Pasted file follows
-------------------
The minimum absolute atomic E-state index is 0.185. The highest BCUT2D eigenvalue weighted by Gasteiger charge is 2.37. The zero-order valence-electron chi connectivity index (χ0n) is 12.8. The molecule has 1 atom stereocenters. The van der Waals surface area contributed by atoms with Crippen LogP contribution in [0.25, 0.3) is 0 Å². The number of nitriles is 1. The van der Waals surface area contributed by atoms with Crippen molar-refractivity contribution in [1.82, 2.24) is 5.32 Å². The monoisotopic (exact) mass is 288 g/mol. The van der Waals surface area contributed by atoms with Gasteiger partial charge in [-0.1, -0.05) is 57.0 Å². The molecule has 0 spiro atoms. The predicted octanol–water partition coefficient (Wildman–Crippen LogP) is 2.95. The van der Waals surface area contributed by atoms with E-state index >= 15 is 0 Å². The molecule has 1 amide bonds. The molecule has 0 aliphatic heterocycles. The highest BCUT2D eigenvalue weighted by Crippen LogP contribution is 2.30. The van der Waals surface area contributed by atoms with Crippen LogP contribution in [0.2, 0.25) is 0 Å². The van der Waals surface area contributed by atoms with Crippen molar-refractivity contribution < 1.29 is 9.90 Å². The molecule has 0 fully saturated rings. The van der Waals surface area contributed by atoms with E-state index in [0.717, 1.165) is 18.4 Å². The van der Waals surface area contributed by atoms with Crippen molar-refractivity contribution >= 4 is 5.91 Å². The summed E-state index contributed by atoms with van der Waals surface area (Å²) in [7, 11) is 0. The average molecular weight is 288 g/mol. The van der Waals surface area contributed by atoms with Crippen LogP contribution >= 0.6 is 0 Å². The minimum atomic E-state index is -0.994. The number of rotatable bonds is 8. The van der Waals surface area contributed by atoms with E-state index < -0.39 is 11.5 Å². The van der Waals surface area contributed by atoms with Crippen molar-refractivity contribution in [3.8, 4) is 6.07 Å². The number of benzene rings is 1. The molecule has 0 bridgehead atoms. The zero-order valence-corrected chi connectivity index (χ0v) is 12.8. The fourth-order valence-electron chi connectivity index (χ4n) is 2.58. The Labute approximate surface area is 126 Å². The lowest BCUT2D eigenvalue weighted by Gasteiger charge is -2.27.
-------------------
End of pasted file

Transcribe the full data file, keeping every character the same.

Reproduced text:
The minimum absolute atomic E-state index is 0.185. The highest BCUT2D eigenvalue weighted by Gasteiger charge is 2.37. The zero-order valence-electron chi connectivity index (χ0n) is 12.8. The molecule has 1 atom stereocenters. The van der Waals surface area contributed by atoms with Crippen LogP contribution in [0.25, 0.3) is 0 Å². The number of nitriles is 1. The van der Waals surface area contributed by atoms with Crippen molar-refractivity contribution in [1.82, 2.24) is 5.32 Å². The monoisotopic (exact) mass is 288 g/mol. The van der Waals surface area contributed by atoms with Gasteiger partial charge in [-0.1, -0.05) is 57.0 Å². The molecule has 0 spiro atoms. The predicted octanol–water partition coefficient (Wildman–Crippen LogP) is 2.95. The van der Waals surface area contributed by atoms with E-state index >= 15 is 0 Å². The molecule has 1 amide bonds. The molecule has 0 aliphatic heterocycles. The highest BCUT2D eigenvalue weighted by Crippen LogP contribution is 2.30. The van der Waals surface area contributed by atoms with Crippen LogP contribution in [0.2, 0.25) is 0 Å². The van der Waals surface area contributed by atoms with Crippen molar-refractivity contribution < 1.29 is 9.90 Å². The molecule has 0 fully saturated rings. The van der Waals surface area contributed by atoms with E-state index in [0.717, 1.165) is 18.4 Å². The van der Waals surface area contributed by atoms with Crippen molar-refractivity contribution >= 4 is 5.91 Å². The summed E-state index contributed by atoms with van der Waals surface area (Å²) in [7, 11) is 0. The average molecular weight is 288 g/mol. The van der Waals surface area contributed by atoms with Crippen LogP contribution >= 0.6 is 0 Å². The minimum atomic E-state index is -0.994. The number of rotatable bonds is 8. The van der Waals surface area contributed by atoms with E-state index < -0.39 is 11.5 Å². The van der Waals surface area contributed by atoms with Crippen molar-refractivity contribution in [3.8, 4) is 6.07 Å². The number of benzene rings is 1. The molecule has 0 bridgehead atoms. The zero-order valence-corrected chi connectivity index (χ0v) is 12.8. The fourth-order valence-electron chi connectivity index (χ4n) is 2.58. The Labute approximate surface area is 126 Å². The lowest BCUT2D eigenvalue weighted by Gasteiger charge is -2.27.